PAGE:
Admissions offices at several Presbyterian seminaries have reported that they are struggling to keep up with a record number of inquiries. “I’ve never seen anything like it,” said Anthony Rivera, long-time director of admissions at Pittsburgh Theological Seminary, the Presbyterian school where Fred Rogers received his master of divinity degree.

Just kidding. I’m making this up. The last I heard, applications are trending down at most seminaries, not just the Presbyterian ones.

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The annual Christmas letter

Advent 2019

Dear family and friends,

No one who knows me will be surprised to learn that I crammed an entire retirement’s worth of activity into my first full year. It’s hard to imagine that there will still be one or two things left to do.

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Reading the comment section in online news

Here’s my Holland Sentinel column for November. If you do not live near the Great Lakes, you may not know that lake levels are near or at record highs. The Army Corps of Engineers is predicting that lake levels will continue to increase into next year. Together with powerful storms, lake levels have caused dramatic erosion along the coast line, with many lakefront homes now in danger of falling into the lake. My column reflects on readers’ reactions to newspaper articles about this situation.

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Letter from Lucerne, Switzerland

Here’s my October column for the Holland Sentinel…

The Swiss like to shake hands. They like a firm handshake with lots of eye contact. In Switzerland, it’s considered rude not to shake hands with everyone before leaving a social gathering, even if doing so requires a considerable amount of time.

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“How are you enjoying Holland?”

Here’s my September column for the Holland Sentinel…

“How are you enjoying Holland?” my dentist wanted to know last week at my annual checkup.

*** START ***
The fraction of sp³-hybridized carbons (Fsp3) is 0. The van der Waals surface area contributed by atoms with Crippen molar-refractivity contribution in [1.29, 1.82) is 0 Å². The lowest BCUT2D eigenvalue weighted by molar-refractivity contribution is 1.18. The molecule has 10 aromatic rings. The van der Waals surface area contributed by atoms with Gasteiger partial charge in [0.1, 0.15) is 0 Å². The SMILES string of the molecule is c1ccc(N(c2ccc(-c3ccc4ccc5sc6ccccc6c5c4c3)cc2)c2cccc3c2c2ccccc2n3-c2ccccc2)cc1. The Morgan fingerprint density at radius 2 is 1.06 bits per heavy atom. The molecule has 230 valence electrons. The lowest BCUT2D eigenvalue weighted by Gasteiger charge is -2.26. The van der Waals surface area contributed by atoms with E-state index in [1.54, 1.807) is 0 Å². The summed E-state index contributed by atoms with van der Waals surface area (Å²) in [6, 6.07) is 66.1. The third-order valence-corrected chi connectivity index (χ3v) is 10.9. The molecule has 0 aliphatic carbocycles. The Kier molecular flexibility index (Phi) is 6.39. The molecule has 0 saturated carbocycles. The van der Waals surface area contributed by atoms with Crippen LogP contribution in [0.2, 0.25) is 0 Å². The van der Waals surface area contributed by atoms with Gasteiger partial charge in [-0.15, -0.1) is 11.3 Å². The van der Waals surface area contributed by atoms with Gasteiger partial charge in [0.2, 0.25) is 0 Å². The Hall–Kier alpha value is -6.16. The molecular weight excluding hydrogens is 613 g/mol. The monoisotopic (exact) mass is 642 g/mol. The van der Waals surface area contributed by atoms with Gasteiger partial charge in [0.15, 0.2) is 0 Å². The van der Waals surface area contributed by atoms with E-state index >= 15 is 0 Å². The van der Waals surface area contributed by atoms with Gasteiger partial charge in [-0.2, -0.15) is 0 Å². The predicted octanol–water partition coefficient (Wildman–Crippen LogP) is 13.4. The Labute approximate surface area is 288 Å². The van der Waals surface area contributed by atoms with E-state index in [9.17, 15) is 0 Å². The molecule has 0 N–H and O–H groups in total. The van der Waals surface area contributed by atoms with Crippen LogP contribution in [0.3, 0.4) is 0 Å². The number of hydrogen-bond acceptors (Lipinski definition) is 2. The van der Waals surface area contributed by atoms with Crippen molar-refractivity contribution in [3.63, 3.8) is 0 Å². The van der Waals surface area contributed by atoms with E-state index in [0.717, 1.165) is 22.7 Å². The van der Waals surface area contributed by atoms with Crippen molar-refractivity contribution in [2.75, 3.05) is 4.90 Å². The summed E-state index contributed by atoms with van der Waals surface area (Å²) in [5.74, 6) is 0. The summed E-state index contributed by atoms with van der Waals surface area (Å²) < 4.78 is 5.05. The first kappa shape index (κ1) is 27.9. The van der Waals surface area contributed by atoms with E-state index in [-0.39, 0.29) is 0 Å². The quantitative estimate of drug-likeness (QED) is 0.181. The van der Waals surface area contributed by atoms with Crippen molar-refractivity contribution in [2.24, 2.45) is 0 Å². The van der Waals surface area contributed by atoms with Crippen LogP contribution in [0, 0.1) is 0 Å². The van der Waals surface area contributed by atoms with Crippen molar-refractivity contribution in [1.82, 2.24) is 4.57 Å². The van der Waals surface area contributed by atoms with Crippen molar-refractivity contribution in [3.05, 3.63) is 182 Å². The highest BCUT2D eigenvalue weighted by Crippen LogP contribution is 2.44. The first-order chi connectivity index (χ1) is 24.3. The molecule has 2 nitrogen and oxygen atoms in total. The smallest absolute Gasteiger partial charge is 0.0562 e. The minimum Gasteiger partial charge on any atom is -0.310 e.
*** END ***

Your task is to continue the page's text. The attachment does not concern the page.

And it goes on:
I had been a new patient only a year ago, so the question was an appropriate one. However, with his fingers exploring my mouth, I couldn’t do much more than nod and give a thumbs up. I want to give a fuller answer here: I’m enjoying it very much. Thank you for asking.

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The moral urgency of “plastic or paper?”

Here’s my August column for the Holland Sentinel:

“Paper or plastic?” the person at the grocery cash register asked, without looking up (or saying hello).

“I brought my own bags,” I said, proudly, holding them up for her to see. And with that, of course, she looked up—to get a good look at the tree-hugging Green Panther standing in front of her.

I’ll never know if I fit her image of an environmentalist, because she quickly looked down again and began to scan my items before placing them in my reusable bags.

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Living with meaning and purpose

Here is my July column for the Holland Sentinel…

I’m still not sure how it happened, but one day I woke up and, curiously, I was retired. Of course I had planned for it, as much as it’s possible to plan for something like retirement. And I recognize that not everyone gets to choose the actual date and get ready for it. So, I am grateful for that.